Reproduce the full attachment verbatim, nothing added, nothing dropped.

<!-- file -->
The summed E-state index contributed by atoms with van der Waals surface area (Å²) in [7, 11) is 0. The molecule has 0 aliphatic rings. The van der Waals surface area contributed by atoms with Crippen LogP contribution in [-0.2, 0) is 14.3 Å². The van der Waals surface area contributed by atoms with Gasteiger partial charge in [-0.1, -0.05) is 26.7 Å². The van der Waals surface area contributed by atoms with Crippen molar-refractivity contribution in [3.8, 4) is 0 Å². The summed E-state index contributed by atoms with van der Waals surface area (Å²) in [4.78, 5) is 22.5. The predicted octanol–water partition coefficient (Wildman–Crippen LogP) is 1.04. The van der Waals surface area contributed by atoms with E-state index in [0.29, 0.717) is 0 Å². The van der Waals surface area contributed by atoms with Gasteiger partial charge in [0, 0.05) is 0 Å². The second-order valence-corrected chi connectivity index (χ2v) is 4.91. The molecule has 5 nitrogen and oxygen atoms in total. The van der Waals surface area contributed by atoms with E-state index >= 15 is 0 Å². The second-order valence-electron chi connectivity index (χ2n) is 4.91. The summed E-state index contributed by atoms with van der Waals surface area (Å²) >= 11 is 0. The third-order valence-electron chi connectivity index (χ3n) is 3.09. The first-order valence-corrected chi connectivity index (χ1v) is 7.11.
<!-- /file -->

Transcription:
The summed E-state index contributed by atoms with van der Waals surface area (Å²) in [7, 11) is 0. The molecule has 0 aliphatic rings. The van der Waals surface area contributed by atoms with Crippen LogP contribution in [-0.2, 0) is 14.3 Å². The van der Waals surface area contributed by atoms with Gasteiger partial charge in [-0.1, -0.05) is 26.7 Å². The van der Waals surface area contributed by atoms with Crippen molar-refractivity contribution in [3.8, 4) is 0 Å². The summed E-state index contributed by atoms with van der Waals surface area (Å²) in [4.78, 5) is 22.5. The predicted octanol–water partition coefficient (Wildman–Crippen LogP) is 1.04. The van der Waals surface area contributed by atoms with E-state index in [0.29, 0.717) is 0 Å². The van der Waals surface area contributed by atoms with Gasteiger partial charge in [0, 0.05) is 0 Å². The second-order valence-corrected chi connectivity index (χ2v) is 4.91. The molecule has 5 nitrogen and oxygen atoms in total. The van der Waals surface area contributed by atoms with E-state index >= 15 is 0 Å². The second-order valence-electron chi connectivity index (χ2n) is 4.91. The summed E-state index contributed by atoms with van der Waals surface area (Å²) >= 11 is 0. The third-order valence-electron chi connectivity index (χ3n) is 3.09. The first-order valence-corrected chi connectivity index (χ1v) is 7.11.